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China launches Shenzhou 13 astronauts on their Tiangong space station mission

China’s Shenzhou 13 spacecraft left Earth at 12.24am on Saturday, taking its three-person crew – including the country’s second female astronaut – to spend the next six months assembling the Tiangong space station.

The craft blasted off from the Jiuquan satellite launch centre in the Gobi Desert in northern China and is expected to arrive at the station’s Tianhe core module – 400km (248 miles) – after a journey of six and a half hours.

On board are Wang Yaping, 41, who will be the first woman to set foot on the Tianhe, and her fellow astronauts Zhai Zhigang, 55, and Ye Guangfu, 41. Their six months in orbit will double the record set by their predecessors last summer.

Zhai, the most senior of the trio, has been designated mission commander while Ye will be making his maiden space flight. All three previously served as the backup crew for the recently completed Shenzhou 12 mission.

The China Manned Space Agency (CMSA) announced the launch of Shenzhou-13 successful about 30 minutes after launch. Vice-premier Han Zheng and Xu Qiliang, vice-chairman of the Central Military Commission, who watched the launch in Beijing congratulated the staffs in the Beijing control centre.

A source at the Jiuquan centre said the lift-off time had been carefully chosen to capitalise on a pass of the Tianhe over the launch site, to give the astronauts the shortest possible journey to their destination. Docking will be assisted by China’s BeiDou navigational positioning system.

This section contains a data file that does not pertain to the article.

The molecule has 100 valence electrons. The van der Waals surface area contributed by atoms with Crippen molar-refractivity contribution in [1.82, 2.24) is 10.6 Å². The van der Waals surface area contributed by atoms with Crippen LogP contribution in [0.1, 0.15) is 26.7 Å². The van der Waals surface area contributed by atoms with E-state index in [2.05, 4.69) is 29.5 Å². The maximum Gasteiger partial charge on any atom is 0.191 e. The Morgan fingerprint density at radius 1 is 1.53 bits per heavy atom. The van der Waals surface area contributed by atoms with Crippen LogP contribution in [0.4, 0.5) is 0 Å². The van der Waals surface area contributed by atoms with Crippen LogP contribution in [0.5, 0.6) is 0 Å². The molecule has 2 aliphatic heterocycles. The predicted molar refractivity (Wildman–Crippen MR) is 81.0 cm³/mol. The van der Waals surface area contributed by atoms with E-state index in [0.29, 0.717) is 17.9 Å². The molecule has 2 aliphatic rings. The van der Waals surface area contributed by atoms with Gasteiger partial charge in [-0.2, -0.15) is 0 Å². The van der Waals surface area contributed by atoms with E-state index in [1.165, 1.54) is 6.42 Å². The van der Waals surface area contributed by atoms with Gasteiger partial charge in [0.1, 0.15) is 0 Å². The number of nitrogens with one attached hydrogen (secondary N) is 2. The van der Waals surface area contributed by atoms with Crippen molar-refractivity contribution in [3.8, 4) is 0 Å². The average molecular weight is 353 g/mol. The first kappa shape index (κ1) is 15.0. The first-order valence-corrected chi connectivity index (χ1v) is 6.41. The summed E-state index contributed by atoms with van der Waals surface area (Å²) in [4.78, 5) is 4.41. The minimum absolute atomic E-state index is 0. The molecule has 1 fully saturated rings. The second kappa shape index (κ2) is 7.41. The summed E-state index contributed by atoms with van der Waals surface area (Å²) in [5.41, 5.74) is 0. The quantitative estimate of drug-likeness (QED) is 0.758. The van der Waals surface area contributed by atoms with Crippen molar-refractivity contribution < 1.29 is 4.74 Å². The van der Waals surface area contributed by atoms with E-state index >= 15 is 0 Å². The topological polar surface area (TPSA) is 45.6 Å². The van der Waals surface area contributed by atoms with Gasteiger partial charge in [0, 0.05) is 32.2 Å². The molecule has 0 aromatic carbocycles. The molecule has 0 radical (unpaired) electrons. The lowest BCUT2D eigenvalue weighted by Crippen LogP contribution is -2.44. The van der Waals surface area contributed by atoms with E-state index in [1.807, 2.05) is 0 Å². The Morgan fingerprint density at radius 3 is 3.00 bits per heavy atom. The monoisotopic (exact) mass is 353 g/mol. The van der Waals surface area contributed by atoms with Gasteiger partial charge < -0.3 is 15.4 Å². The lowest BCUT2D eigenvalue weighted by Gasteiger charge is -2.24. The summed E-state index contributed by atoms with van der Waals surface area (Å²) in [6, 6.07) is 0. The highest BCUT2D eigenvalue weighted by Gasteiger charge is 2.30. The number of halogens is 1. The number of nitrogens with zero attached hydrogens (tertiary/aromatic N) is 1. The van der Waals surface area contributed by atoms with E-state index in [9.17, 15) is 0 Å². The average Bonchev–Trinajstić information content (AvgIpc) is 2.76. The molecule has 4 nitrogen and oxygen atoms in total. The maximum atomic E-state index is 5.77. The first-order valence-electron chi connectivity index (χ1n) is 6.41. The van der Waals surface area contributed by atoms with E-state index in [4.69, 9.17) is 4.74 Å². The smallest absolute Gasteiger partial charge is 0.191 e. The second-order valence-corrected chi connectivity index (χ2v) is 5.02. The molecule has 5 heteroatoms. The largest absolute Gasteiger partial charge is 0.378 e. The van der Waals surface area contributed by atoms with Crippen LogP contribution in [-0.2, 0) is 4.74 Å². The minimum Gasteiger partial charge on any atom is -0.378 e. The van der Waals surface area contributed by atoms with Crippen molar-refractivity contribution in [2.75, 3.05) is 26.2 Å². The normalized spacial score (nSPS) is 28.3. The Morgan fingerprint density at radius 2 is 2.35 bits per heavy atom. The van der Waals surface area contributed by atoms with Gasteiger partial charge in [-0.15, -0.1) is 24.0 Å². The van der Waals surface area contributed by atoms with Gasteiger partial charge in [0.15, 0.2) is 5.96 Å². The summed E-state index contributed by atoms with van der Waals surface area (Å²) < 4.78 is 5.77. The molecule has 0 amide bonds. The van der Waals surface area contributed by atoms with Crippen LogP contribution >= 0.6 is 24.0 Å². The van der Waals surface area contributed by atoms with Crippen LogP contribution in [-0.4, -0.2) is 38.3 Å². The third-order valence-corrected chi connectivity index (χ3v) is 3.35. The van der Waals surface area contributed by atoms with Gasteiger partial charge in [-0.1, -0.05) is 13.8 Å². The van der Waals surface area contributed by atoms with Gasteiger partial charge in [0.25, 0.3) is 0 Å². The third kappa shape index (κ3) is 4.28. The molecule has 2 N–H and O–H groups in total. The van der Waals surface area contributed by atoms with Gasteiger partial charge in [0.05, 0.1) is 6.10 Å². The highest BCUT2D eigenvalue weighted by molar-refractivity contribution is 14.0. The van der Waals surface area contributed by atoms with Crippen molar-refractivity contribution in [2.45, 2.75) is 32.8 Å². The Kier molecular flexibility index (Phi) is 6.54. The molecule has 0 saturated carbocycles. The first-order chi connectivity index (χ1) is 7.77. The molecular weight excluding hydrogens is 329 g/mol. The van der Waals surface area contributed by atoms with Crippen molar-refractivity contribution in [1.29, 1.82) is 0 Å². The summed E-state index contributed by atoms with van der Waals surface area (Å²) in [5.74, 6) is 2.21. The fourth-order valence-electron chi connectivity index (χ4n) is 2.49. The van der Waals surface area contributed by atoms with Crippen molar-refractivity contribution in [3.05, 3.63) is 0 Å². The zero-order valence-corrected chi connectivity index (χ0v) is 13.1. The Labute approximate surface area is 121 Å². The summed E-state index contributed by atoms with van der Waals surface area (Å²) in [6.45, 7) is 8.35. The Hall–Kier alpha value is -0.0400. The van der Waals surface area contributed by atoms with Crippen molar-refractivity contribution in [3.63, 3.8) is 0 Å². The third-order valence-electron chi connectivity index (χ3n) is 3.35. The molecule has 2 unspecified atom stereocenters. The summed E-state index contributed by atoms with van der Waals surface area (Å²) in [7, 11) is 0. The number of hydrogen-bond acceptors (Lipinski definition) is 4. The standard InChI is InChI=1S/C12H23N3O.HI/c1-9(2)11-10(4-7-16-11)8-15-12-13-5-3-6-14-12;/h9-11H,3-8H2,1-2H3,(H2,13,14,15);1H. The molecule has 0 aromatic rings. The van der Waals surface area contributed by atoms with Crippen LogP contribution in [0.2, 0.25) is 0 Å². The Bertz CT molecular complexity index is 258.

The source also said during the pre-launch ceremony tonight that the crew did not need to carry the portable ventilators, unlike other astronauts in previous Shenzhou missions, because the weather is much cooler now. They will only need to plug into the spacecraft‘s ventilation system after they board.

“Our automatic docking system performed well in the Shenzhou 12 and Tianzhou 3 missions. We are confident about it [and it] enables us to reduce the docking procedure from days to just hours,” the source said.

Once the Shenzhou 13 docks with the core module and the Tianzhou 3 cargo ship, the space station will form a T-shaped structure with a mass of nearly 50 tonnes.

The source said the same automatic piloting system – first used in September with the Tianzhou 3 cargo ship – was in place for the Shenzhou 13 mission, with both ignition and launch of the rocket controlled automatically.

CMSA spokesman Lin Xiqiang said on Thursday that several measures had been taken to ensure the crew’s safety, including having a Long March 2F rocket on standby, ready to take the already-assembled Shenzhou 14 craft into orbit at short notice in case of an emergency in space.

Similar preparations were made for the previous mission, with the Shenzhou 13 and its Long March 2F Y13 rocket on standby and in a state of near-readiness at Jiuquan since June when the first crew was sent to work on the space station, according to the CMSA.

A picture released by the agency also appears to show an escape launch system at the top of the payload compartment, to eject the spacecraft away from the rocket in case of emergency.”

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